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(Des Moines Register)   68 year-old man fired by Wells Fargo after it was discovered he put a cardboard dime in a washing machine in 1963 is cleared to work again in the banking industry, but Wells Fargo wants him to reapply and earn a smaller wage   (blogs.desmoinesregister.com) divider line 71
    More: Followup, Wells Fargo, West Des Moines, process work, bank regulation, customer service representative, salary, Grassley  
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10027 clicks; posted to Main » on 11 Oct 2012 at 6:05 AM (2 years ago)   |  Favorite    |   share:  Share on Twitter share via Email Share on Facebook   more»



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2012-10-11 06:08:43 AM  
I hope you know this will go down on your permanent record
 
2012-10-11 06:08:58 AM  
Interesting to see you could get into trouble for such a "crime" back then.

Nowadays it's all just excuses. B-b-but poor people! B-b-but black people! B-b-but the Republikkkans!
 
2012-10-11 06:09:23 AM  
So basically they just wanted to avoid paying his retirement benefits?
 
2012-10-11 06:12:11 AM  
You just made up that part about "and earn a smaller wage", didn't you, subby? That is pretty dishonest reporting.. I guess some people will do whatever it takes, though, for a green light..
 
2012-10-11 06:12:33 AM  
That's about right.
 
2012-10-11 06:12:40 AM  

Neondistraction: So basically they just wanted to avoid paying his retirement benefits?


You nailed it right there.
 
2012-10-11 06:13:01 AM  
It sounds more like the banks are using the new regulations to legally get rid of higher cost employees and help their bottom line.
 
2012-10-11 06:13:54 AM  

Big Ramifications: Interesting to see you could get into trouble for such a "crime" back then.

Nowadays it's all just excuses. B-b-but poor people! B-b-but black people! B-b-but the Republikkkans!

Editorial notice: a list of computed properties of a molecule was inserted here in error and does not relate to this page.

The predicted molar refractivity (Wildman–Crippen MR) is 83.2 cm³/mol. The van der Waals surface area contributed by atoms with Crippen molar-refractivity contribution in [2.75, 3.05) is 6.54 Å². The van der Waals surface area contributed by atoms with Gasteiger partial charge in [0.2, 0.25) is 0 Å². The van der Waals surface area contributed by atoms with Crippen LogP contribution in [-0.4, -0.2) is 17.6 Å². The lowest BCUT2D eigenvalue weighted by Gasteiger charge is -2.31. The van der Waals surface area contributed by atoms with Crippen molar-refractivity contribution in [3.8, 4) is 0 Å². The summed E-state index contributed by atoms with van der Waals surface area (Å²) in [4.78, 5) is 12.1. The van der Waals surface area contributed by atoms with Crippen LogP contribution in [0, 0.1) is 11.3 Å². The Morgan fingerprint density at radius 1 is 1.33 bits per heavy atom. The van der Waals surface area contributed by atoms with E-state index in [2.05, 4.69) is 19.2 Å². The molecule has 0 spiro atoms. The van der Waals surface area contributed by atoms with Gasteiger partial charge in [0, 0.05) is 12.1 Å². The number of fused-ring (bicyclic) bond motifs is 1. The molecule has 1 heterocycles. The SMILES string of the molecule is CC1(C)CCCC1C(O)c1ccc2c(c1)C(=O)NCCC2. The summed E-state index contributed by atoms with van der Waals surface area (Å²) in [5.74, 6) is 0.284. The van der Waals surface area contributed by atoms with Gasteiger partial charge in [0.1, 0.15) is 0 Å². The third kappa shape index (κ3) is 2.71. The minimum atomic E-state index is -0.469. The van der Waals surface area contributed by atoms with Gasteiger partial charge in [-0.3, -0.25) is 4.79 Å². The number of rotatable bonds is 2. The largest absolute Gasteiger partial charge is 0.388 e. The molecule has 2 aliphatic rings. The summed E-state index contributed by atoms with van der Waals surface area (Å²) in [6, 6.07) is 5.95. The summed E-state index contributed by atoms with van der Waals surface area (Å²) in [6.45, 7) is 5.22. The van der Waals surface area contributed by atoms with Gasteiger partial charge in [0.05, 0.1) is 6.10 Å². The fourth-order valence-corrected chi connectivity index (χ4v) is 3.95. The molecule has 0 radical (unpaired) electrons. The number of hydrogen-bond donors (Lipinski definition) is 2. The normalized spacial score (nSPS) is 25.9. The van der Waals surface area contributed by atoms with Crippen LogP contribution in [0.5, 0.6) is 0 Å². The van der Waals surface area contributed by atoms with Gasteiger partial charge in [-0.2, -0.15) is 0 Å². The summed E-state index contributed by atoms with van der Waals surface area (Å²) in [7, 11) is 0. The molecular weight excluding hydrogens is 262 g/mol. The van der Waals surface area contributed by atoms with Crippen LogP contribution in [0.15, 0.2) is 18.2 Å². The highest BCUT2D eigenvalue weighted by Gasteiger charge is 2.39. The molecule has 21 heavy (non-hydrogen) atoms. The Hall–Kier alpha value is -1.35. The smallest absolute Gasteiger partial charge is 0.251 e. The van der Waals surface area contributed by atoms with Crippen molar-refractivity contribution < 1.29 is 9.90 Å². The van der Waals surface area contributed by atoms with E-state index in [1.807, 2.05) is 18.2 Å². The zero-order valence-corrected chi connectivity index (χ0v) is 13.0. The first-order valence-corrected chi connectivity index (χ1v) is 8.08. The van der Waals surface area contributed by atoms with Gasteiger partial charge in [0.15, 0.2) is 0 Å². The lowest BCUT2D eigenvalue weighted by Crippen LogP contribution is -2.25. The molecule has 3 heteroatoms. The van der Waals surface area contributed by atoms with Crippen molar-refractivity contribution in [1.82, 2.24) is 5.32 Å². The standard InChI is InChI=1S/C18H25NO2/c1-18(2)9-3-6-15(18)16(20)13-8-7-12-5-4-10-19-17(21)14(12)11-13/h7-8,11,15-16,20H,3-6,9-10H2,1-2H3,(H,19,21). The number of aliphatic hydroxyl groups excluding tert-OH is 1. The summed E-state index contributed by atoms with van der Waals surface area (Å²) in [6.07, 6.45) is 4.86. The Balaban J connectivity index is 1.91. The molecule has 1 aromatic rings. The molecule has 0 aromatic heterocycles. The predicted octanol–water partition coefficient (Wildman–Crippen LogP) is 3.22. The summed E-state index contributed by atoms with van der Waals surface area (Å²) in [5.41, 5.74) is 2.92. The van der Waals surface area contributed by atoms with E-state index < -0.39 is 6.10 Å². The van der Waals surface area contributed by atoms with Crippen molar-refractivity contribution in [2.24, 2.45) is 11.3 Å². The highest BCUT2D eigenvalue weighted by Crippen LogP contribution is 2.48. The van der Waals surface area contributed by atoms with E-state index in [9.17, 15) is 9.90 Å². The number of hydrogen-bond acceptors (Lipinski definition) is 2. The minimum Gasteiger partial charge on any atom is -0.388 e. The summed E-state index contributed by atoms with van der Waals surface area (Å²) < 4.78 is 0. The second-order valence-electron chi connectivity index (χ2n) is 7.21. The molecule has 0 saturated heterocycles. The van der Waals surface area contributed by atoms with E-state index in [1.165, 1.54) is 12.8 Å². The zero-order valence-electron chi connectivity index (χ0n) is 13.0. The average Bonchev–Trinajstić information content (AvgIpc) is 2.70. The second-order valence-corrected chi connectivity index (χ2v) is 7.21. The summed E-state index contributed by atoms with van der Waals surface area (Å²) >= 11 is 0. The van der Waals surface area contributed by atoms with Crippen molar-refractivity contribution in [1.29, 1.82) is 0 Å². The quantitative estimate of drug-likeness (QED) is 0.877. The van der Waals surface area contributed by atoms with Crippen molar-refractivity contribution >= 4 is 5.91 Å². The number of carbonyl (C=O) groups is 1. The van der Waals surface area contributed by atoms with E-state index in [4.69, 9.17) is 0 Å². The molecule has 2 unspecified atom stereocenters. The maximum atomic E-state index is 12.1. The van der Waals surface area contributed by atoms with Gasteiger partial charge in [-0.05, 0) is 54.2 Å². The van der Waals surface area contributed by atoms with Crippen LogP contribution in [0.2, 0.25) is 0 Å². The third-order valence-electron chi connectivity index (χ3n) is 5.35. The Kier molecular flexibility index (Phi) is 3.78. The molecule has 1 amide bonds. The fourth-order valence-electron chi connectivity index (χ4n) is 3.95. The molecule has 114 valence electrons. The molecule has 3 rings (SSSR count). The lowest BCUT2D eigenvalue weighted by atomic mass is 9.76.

Yeah, sure, the country that puts more people in jail than China is soft on crime.

/ pull the other one.
 
2012-10-11 06:15:01 AM  
Sounds like a case of following the letter of the law rather than the spirit of the law. He committed a petty crime 50 years ago but his half century of good behaviour and clean work record should outweigh that one tiny blemish.
 
2012-10-11 06:16:56 AM  

Neondistraction: So basically they just wanted to avoid paying his retirement benefits?


Basically they were following the new banking regulations recently put in place.
 
2012-10-11 06:22:06 AM  
bbut Wells Fargo prints cardboard coins all the time (loans)
 
2012-10-11 06:24:29 AM  

Summoner101: It sounds more like the banks are using the new regulations to legally get rid of higher cost employees and help their bottom line.


So $29K constitutes "higher cost employees " in your mind?

Damn. Glad I don't work where you do.
 
2012-10-11 06:26:08 AM  

Summoner101: It sounds more like the banks are using the new regulations to legally get rid of higher cost employees and help their bottom line.


No, it sounds more like they are following a regulation issued by a government that would just LOVE to fine them 1 million dollars a day for keeping a 29k a year employee on the payroll that failed the government mandated background check.
 
2012-10-11 06:39:04 AM  

Neondistraction: So basically they just wanted to avoid paying his retirement benefits?


He had only worked for them for 7 years. I doubt that there was any retirement benefits for that amount of time. He was also one of many fired under a FDIC regulation.
 
2012-10-11 06:40:23 AM  

Krusty_the_Barbarian: Summoner101: It sounds more like the banks are using the new regulations to legally get rid of higher cost employees and help their bottom line.

No, it sounds more like they are following a regulation issued by a government that would just LOVE to fine them 1 million dollars a day for keeping a 29k a year employee on the payroll that failed the government mandated background check.

~
~
Well spotted. I read it about exactly half way between those two PoVs.

"Rules is rules" and all that - but in a slimy Machiavellian way.
 
2012-10-11 06:41:38 AM  
This is the same bank that charged me $30 for THEIR error. And never managed to refund the money, even though they promised to. Fark them.
 
2012-10-11 06:45:39 AM  

Neondistraction: So basically they just wanted to avoid paying his retirement benefits?


He was 68 and had worked there more than 5 years so even with being fired he is likely eligible for whatever meager retirement benefits they offer call center employees.
 
2012-10-11 06:48:08 AM  
I use the same bank as ICP, Wells Faygo.
 
2012-10-11 06:52:52 AM  

jmr61: Summoner101: It sounds more like the banks are using the new regulations to legally get rid of higher cost employees and help their bottom line.

So $29K constitutes "higher cost employees " in your mind?

Damn. Glad I don't work where you do.